0735-6757/(C) 2016

2052.e2 G.D. Sanna et al. / American Journal of Emergency Medicine 34 (2016) 2052.e12052.e3

Fig. 1. Twelve-lead ECG showing sinus tachycardia, right bundle-branch block, and diffuse ST-segment depression (with elevation in aVR).

Fig. 2. a, Coronary angiography. Normal left coronary artery. b, Coronary angiography. Normal right coronary artery. c, Thoracic aortogram. Contrast jet column (white arrows) directed from the aortic root (sinus of Valsalva) into the heart.

branch block in a 19-year old man with an aorto-right atrial shunt due to a perforated sinus of Valsalva aneurysm.

Furthermore, we would like to emphasize the importance of integrating clinical history and physical findings with an oriented multimodality imaging (angiography and transesophageal echocardiography) consistent with an emergency setting as reported by Abdelsalam and coworkers [8].

Echocardiography has a pivotal role in confirming the diagnosis, defining the anatomy, and guiding the surgical therapy as confirmed by other authors [9].

We conclude by recalling that ruptured sinus of Valsalva aneurysm, even if rare, should be considered in the diagnostic workup of chest pain in the emer- gency department because early diagnosis and treatment deeply influence patient’s survival.

G.D. Sanna et al. / American Journal of Emergency Medicine 34 (2016) 2052.e12052.e3 2052.e3

Fig. 3. a, Transesophageal echocardiography. ME AV SAX view showing a big aneurysm of the noncoronary sinus of Valsalva (asterisk [*] and white arrows) protruding into the right atrium. Ao, aortic valve; RA, right atrium; RV, right ventricle; LA, left atrium. b, Transesophageal echocardiography. The noncoronary sinus ruptured into the right atrium with a “wind sock” appearance (white arrows indicating tissue flaps). c, Transesophageal echocardiography. A large shunt directed from the aortic root (noncoronary sinus of Valsalva) into the right atrium is clearly seen with Color Doppler technique.

Giuseppe D. Sanna, MD? Giuseppe Talanas, MD1 Cristiana Denurra, MD1 Pierfranco Terrosu, MD1

Unita Operativa di Cardiologia, Ospedale SS AnnunziataAOU Sassari, Via

Enrico De Nicola, 07100 Sassari, Sassari, Italy

?Corresponding author. Unita Operativa di Cardiologia, Ospedale “SS Annunziata” AOU Sassari, Via Enrico De Nicola, 07100 Sassari Sassari Italy. Tel.: +39 0792061561; fax: +39 079210512.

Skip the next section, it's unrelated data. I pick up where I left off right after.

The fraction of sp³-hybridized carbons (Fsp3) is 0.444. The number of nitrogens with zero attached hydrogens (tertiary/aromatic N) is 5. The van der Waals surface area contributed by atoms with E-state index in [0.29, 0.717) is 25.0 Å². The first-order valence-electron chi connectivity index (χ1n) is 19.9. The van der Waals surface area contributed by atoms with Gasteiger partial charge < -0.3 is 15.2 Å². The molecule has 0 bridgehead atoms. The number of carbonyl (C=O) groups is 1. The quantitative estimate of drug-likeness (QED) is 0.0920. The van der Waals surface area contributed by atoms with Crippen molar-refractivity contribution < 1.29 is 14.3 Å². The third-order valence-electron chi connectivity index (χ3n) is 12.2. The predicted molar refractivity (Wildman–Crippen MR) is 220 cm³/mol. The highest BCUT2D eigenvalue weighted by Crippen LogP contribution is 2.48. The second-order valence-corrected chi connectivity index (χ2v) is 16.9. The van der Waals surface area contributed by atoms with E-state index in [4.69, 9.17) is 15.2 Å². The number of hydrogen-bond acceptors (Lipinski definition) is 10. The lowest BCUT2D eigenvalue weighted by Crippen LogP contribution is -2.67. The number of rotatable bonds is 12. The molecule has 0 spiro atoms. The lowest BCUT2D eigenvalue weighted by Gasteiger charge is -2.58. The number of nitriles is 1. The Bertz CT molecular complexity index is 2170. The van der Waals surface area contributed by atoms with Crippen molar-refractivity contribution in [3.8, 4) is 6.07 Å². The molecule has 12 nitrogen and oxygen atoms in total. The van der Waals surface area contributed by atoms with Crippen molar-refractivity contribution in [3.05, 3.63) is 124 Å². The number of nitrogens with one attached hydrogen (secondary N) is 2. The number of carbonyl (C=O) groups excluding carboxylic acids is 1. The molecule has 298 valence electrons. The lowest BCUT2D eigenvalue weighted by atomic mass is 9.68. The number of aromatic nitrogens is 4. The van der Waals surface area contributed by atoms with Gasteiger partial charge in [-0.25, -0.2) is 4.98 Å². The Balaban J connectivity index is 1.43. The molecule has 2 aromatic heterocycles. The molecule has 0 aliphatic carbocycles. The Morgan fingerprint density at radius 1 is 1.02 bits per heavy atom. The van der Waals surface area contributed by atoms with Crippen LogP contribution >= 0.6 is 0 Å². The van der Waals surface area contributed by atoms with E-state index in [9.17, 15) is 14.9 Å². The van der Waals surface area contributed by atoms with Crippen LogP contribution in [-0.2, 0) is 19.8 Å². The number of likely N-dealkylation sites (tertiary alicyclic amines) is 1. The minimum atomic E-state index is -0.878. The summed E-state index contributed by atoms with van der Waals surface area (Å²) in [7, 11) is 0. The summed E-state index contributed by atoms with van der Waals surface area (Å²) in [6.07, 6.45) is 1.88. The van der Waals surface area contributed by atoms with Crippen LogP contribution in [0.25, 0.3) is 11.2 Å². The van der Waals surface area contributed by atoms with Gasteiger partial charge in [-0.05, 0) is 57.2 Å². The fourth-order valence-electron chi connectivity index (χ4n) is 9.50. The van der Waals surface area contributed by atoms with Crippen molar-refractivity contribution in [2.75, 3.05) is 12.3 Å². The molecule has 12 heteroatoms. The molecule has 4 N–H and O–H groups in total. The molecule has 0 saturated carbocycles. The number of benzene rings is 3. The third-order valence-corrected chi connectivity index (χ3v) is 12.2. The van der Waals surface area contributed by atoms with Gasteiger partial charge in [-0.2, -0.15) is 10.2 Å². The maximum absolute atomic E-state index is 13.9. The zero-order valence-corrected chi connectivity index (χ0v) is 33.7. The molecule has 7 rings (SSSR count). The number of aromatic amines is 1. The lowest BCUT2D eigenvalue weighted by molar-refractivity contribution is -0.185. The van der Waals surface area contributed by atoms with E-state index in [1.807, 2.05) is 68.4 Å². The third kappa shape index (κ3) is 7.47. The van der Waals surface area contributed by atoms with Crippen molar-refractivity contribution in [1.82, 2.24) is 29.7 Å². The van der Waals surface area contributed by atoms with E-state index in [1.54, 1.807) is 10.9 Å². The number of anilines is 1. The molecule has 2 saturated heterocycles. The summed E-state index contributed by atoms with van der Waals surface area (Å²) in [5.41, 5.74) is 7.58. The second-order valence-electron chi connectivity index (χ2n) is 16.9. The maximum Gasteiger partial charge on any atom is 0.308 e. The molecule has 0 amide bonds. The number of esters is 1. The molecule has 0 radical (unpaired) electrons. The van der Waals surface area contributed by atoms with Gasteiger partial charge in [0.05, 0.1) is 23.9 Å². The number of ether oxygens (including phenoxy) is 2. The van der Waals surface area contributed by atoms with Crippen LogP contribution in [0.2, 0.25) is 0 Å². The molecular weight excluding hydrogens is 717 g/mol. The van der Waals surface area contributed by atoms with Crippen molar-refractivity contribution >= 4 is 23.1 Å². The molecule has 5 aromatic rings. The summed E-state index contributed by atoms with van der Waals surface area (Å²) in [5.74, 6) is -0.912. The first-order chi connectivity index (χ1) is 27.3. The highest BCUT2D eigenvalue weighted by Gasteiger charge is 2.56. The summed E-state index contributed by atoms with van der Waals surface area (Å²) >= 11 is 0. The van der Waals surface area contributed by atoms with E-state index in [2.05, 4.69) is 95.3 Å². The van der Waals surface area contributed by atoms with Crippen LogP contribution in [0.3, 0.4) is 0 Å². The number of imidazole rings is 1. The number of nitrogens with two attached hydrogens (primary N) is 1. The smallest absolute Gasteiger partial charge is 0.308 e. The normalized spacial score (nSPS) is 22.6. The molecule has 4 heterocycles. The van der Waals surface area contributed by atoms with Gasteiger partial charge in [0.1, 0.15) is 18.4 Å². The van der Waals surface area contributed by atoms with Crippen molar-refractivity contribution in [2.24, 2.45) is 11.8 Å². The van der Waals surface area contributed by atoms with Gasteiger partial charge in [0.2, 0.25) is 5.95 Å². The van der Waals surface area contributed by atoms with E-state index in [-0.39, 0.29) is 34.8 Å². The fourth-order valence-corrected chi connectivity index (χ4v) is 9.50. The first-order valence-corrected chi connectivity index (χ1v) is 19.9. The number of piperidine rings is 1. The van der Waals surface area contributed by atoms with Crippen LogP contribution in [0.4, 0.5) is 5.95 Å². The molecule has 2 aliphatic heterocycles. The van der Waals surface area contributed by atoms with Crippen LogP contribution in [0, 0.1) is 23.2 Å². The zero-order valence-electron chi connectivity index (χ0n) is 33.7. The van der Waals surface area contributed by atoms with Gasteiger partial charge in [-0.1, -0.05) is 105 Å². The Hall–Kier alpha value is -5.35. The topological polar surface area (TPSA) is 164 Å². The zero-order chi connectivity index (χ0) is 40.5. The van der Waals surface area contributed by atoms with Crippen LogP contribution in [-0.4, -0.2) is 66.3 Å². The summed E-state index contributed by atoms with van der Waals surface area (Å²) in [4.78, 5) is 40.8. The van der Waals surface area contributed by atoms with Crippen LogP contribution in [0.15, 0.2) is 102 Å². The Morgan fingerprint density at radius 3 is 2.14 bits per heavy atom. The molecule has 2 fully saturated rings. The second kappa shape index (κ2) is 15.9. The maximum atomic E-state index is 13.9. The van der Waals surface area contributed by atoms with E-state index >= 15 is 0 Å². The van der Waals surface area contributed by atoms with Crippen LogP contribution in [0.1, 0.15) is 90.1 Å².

E-mail addresses: [email protected],

[email protected], [email protected]

1Tel.: +39 0 792 061 561

Paolo Ferrandu, MD2

Cattedra e Scuola di Specializzazione in Medicina d’Emergenza-Urgenza, Universita degli Studi di Sassari, Viale San Pietro 8

07100 Sassari, Sassari, Italy E-mail address: [email protected]

2Tel.: +39 079 228 389

Luca Bullitta, MD3 Cattedra e Scuola di Specializzazione in Malattie dell’Apparato Cardiovascolare, Universita degli Studi di Sassari, Viale San Pietro 8, 07100

Sassari, Sassari, Italy E-mail address: [email protected]

3Tel.: +39 079 228 380


  1. Ott DA. Aneurysm of the sinus of Valsalva. Semin Thorac Cardiovasc Surg Pediatr Card

    Surg Annu 2006;1:165-76.

    Feldmann DN, Roman MJ. Aneurysms of the sinuses of Valsalva. Cardiology 2006;106:


    Hoevelborn T, Doering J, Lindemann S, Haas CS. Newly discovered heart murmur: noncoronary sinus of Valsalva aneurysm with rupture into the right atrium and right ventricle. Circulation 2009;119:e15-6.

  2. Sakakibara S, Konno S. Congenital aneurysm of the sinus of Valsalva. Anatomy and classification. Am Heart J 1962;63:405-24.
  3. Moustafa S, Mookadam F, Cooper L, Adam G, Zehr K, Stulak J, et al. Sinus of Valsalva aneurysms: 47 years of a single center experience and systematic overview of published reports. Am J Cardiol 2007;99:1159-64.
  4. Abidin N, Clarke B, Khattar RS. Percutaneous closure of ruptured sinus of Valsalva aneurysm using an amplatzer occluder device. Heart 2005;91:244.
  5. Alozie A, Kische S, Kaminski A, Ince H. Aorto-right atrial shunt due to perforated sinus of Valsalva aneurysm in a young athlete: a rare congenital defect confirmed by various non-invasive imaging modalities. Eur Heart J 2012;33(1):138.
  6. Abdelsalam M, Bachinsky W, Pawlush D, Mumtaz M, Goldman J. Noncoronary sinus of Valsalva aneurysm rupture into right atrium. Tex Heart Inst J 2013;40(4):493-4.
  7. Guenther F, von Zur Muhlen C, Lohrmann J, Bode C, Geibel A. Rupture of an aneurysm of the noncoronary sinus of Valsalva into the right atrium. Eur J Echocardiogr 2008; 9(1):186-7.

Leave a Reply

Your email address will not be published. Required fields are marked *